The photograph of the demolition shown below was taken by Henry Taunt in 1896 (Historic England CC51/00078)

The plaque below was installed at the base of the church's tower in 1899:


Font from St Martin's Church

The stone from St Martin's Church was bought by Windlesham House School and used to build their chapel, and its stained glass went to St Clement's Church. The organ was sold to St James's Church in Cowley for £150, and the communion table was given to Oxford Workhouse.

The church plate, font, and muniments were moved to the new City Church of All Saints' (which was henceforth known as St Martin's and All Saints' Church)

The fourteenth-century font (right), which is carved with eight figures of bishops and saints, was moved from St Martin’s to All Saints', and then transferred again to St Michael-at-the-Northgate Church.

All monuments and tablets, including the Davenant memorial. were re-erected inside the new City Church (All Saints), and some gravestones were moved to its churchyard.

The stair turret to the side, buttresses, and clock were added after the nave was demolished. Its iron staircase was made and erected by Messrs. Lucy & Co., and the two tablets on the wall by Messrs Payne & Co.

The Gateway of St Martin

Bronze of St Martin

St Martin and the beggar

The church was named after St Martin of Tours, who was a soldier in the Roman army stationed in Gaul. As he was approaching the gates of the city of Amiens on horseback, it is recorded that he met a half-naked beggar and cut his military cloak in half to share it with him.

When the above gateway was built to connect the ancient tower to the new shop on the north-west corner of Carfax (now the HSBC Bank), a bronze sculpture at the top showing St Martin slicing his cloak (above and right) was placed at its apex.

Originally this gate led into a small grassy area of the churchyard that had remained undisturbed, and although there is a café there now, some flat stones covering vaulted graves can be seen under the tables, including that of William Henry Butler (Mayor of Oxford in 1836/7) who was buried as late as 1865 because his family had an existing vault.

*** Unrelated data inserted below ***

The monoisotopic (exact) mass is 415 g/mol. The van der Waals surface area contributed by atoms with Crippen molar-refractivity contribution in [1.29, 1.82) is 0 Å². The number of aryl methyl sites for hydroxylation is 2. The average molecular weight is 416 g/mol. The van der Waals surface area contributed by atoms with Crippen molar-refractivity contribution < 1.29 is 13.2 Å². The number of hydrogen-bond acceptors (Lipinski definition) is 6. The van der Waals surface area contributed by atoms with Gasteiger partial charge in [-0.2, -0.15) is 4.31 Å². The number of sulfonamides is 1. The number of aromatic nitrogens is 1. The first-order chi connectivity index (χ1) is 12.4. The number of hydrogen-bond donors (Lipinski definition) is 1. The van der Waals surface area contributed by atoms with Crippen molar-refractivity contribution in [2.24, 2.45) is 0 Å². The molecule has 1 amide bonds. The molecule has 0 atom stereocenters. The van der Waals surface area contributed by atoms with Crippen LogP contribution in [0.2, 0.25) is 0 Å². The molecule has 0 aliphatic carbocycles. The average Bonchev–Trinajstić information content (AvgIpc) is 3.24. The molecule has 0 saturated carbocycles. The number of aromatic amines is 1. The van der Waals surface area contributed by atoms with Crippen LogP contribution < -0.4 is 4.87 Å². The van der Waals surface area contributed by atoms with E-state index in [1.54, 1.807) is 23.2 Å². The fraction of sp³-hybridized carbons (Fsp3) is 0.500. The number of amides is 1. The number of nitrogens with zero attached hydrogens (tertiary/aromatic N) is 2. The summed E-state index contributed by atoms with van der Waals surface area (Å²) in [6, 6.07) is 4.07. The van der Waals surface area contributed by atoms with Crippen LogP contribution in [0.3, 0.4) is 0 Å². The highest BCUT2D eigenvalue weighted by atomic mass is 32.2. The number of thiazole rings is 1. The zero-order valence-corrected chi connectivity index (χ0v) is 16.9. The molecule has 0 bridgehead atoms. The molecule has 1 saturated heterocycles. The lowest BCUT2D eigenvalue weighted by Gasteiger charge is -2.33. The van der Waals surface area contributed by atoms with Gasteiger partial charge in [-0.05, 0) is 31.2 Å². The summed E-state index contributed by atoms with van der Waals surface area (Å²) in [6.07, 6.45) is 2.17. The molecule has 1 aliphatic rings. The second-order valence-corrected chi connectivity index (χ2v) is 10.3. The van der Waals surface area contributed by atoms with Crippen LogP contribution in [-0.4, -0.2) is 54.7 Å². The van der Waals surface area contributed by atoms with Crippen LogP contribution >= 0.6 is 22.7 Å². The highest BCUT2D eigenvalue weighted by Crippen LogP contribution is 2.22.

Below: The new gateway in 1900
(Historic England CC51/00085)

The clock at Carfax

The clock and the quarter-boys

T. G. Jackson, who restored Carfax Tower in 1898 after the rest of the church was demolished, also designed a square with a pediment (right) to contain a new clock face, and beneath that an area with pillars with the city motto FORTIS EST VERITAS across the top. Between the pillars he placed stone corbels on which the ancient quarter boys from the church that had been demolished in 1820 were placed. The external bells for them to strike were new, cast by John Taylor & Co of Loughborough. Some of these elements have, however, been replaced:

  • The present clock is a replacement electric one, installed in 1938.
  • The ancient quarter-boys were replaced in the 1960s, and the former ones can be seen in the Museum of Oxford
  • The external chiming bells of 1898 are still in use, and the word LOUGHBOROUGH and part of the year can be seen in the photograph below.

In 2013 these new quarter boys, who like the old ones are dressed as Roman soldiers, were restored and repainted and the clock was serviced by Smith of Derby (as reported here in the Oxford Mail of 8 April 2013).

Quarter boys and clock

The old quarter boys

Three images of the former quarter-boys

Three images of the former quarter-boys are shown above:

(1) before 1747, on the old church
(2) c.1820, on the old church: possibly replacements made in 1748
(3) c.1905, on Carfax Tower the pair taken down in 1820 standing on the same corbels as today

On 12 August 1748 the City agreed to pay the Churchwardens of St Martin's ten guineas toward repairing or new erecting of the clock and chimes at this church, to be raised to twelve guineas if it was done in a decent and substantial manner.

When this church was demolished in 1820 except for its tower, the old quarter-boys were taken down and put into storage, because the new church had only a simple clock.

In 1855 the old quarter-boys were restored by Mrs Pilcher and presented to the City Council, which kept them in the Mayor's Parlour of the Old Town Hall until that was demolished in 1896. In 1899 they were placed on Carfax Tower, but were replaced in the 1960s and are now in the Museum of Oxford.